The problem is that the magazine is made up of individual contributions, I think it will improve as each contributor tries to make their contribution fit in with the overall design. However I think some suggested guidelines about what font to use for body text and listings etc would help tidy things up a bit.rurwin wrote:Brilliant second issue. Your style seems to have settled down a little, which is a good thing.
I agree the colour would be a bit better toned down.rurwin wrote: Stop the press Exclusive interviews: horrible colours
Agreed, I think it would be easier to read if Dave made the green a bit darker to give it more contrast from the background.rurwin wrote:Computer Music: Horrible green colour for stuff to type in. You haven't used this style elsewhere, and if you decide to use it you need to darken it.
The article suggests female-male jumper wires, I'm not sure about crocodile clips might cause a short.rurwin wrote:In Control: The article is incomplete. (I assume you know this)
No indication how wires would be connected to the GPIO pins. Crocodile clips might be the best bet.
I think the solution would be to add the resistor number i.e R1, R2 and R3 to the illustration so that the reader isn't relying on the colours in the illustration.rurwin wrote: Most resistors these days have five colour bands, not four. A 1K resistor would be brown-black-black-brown---red, meaning 1-0-0-x10---1%. The diagram shows brown-black-red---gold, meaning 1-0-x100---5%. The problem is of course that just describing that is another page.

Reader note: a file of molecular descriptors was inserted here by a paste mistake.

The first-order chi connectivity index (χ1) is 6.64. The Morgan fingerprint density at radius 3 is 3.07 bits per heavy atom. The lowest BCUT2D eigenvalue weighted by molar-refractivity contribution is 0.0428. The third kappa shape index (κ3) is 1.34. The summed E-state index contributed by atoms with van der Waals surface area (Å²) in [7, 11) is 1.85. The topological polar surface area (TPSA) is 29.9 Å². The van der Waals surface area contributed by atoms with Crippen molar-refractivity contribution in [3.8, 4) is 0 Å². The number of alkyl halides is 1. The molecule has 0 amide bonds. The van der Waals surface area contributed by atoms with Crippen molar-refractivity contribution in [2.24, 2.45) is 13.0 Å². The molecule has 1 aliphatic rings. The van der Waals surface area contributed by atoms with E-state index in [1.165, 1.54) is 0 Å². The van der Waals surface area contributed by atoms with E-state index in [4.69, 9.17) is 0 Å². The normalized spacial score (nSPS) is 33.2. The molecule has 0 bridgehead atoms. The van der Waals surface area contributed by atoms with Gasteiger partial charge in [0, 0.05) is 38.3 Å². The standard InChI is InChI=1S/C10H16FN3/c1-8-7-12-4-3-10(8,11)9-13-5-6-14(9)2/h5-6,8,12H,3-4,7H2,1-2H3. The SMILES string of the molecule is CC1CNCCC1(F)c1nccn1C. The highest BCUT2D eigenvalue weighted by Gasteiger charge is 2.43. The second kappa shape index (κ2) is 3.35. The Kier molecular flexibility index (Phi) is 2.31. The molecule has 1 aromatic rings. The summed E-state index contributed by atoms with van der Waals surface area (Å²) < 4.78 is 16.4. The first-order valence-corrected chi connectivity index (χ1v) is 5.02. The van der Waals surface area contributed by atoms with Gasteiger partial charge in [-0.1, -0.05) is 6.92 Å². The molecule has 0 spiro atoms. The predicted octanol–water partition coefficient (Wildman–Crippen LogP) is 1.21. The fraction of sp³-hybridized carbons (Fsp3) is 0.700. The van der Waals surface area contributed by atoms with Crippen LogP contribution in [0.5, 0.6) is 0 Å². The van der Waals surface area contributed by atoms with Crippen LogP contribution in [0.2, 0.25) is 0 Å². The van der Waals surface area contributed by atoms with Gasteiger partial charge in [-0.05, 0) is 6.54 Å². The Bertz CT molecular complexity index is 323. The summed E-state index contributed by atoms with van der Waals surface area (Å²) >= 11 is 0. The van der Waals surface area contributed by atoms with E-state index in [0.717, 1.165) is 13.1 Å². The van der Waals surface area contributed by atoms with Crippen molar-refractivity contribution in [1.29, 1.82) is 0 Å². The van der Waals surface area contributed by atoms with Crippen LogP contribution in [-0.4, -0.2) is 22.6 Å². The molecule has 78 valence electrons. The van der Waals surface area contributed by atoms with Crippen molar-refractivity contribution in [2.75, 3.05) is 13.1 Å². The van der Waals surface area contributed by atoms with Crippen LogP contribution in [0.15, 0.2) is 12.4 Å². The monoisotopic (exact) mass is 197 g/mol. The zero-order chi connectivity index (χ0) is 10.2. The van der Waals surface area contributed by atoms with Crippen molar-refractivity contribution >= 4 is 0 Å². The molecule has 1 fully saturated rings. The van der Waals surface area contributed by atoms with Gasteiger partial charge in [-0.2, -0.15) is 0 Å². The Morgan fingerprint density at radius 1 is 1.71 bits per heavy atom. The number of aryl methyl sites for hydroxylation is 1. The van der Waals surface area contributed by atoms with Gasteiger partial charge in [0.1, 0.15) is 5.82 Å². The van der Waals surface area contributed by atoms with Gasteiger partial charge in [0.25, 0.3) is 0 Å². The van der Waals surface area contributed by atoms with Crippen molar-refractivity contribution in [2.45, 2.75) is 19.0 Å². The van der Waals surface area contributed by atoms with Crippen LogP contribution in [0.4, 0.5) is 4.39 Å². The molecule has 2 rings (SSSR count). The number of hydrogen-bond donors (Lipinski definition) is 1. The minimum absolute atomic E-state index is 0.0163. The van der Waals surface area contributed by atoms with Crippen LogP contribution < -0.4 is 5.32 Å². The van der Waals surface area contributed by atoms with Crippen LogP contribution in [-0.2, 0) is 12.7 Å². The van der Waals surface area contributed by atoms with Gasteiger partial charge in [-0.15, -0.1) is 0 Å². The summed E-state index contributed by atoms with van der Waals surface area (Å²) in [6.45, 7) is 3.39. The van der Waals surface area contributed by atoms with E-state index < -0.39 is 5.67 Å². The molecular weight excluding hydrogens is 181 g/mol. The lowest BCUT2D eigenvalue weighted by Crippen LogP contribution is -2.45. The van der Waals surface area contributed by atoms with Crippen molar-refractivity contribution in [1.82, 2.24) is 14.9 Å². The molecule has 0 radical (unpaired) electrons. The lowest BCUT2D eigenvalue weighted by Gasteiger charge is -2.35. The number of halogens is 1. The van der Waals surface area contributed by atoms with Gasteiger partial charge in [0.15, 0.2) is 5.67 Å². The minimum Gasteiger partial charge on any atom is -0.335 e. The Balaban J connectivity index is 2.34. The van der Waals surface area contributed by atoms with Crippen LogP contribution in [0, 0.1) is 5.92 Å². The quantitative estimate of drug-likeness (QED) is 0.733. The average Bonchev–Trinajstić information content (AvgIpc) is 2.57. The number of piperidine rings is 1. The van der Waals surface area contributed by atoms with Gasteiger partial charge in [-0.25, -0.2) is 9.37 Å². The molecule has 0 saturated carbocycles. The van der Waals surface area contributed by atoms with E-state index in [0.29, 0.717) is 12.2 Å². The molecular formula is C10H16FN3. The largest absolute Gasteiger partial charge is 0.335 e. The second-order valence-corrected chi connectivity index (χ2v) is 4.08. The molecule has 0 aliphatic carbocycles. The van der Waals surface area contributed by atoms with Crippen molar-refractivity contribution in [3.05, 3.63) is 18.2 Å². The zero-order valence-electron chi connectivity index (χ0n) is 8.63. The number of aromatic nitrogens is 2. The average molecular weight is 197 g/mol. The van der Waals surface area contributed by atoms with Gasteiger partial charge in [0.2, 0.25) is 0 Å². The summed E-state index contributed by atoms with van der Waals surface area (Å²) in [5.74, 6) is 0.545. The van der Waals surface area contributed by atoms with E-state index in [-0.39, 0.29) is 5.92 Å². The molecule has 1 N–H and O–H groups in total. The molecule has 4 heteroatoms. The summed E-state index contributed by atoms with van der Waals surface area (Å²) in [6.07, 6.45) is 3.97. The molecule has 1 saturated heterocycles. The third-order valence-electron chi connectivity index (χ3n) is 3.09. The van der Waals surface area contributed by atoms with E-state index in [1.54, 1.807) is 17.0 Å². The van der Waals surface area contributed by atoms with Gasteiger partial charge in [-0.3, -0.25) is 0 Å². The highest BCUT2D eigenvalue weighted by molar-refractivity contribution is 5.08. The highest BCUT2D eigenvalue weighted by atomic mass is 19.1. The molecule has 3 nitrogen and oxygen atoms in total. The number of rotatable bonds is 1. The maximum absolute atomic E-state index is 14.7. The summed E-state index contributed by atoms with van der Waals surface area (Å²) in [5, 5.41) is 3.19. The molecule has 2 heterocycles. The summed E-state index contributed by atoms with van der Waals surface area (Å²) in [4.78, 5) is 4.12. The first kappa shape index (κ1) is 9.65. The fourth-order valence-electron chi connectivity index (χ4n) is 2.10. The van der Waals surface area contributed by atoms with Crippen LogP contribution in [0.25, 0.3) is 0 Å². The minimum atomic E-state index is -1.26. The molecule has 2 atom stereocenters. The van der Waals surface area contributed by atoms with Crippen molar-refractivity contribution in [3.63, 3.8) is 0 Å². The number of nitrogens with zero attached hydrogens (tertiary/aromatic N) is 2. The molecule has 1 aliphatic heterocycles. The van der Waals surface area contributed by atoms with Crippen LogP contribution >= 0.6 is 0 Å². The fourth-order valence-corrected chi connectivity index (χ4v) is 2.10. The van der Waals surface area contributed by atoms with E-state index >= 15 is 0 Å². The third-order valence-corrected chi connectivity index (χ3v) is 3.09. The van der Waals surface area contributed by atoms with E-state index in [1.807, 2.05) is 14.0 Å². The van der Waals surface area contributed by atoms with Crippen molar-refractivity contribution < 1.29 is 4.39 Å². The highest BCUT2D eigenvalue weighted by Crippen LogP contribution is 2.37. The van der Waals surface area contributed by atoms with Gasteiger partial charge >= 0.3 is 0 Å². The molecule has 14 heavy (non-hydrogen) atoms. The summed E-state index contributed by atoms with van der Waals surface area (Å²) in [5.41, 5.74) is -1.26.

The trouble is that the breadboards are often slightly different, some have two power rails at the top and bottom for example, places like Maplin don't seem to be consistent, having different versions depending on what Chinese supplier has the cheapest deal that month.rurwin wrote:I haven't seen a Tandy in ages; Maplin would be a better bet. Those breadboards are ubiquitous.
It is surprising how quickly these things expand, like you said about the resistors that would add another page to the article. The idea is to start with the LED being connected to the switch and then in the next article separate them so that you can for example flash the LED 3 times after the switch is pressed.rurwin wrote: It's a long article, it's going to be longer and it could profitably be longer still. Might it be a better idea to just use an LED and resistor and get to switches next month? You could "test" the LED by connecting it to 3V3 and then move it to an output pin and drive it from Python.
I think Jaseman is using a VM as he doesn't have the Pi yet, but you are right the instructions apply just as well to a real machine. As for a standard IDE I was wondering the same and asked the question in the Python forum is the foundation has a recommended editor/IDE that will be used for tutorials but no answer yet.rurwin wrote:Debian: This is the only article that references running a VM. Does it need to?
Have you considered standardising on a Python IDE?
The listing paper is quite a nice nostalgic thing for people of a certain age, it seems quite readable to me but perhaps if the listing paper background was made a bit lighter it would give greater contrast for the text.rurwin wrote:Python Pit: The music-ruled paper is anachronistic and text on it is difficult to read. At least kill the bold and consider using a monospaced font. YMMV
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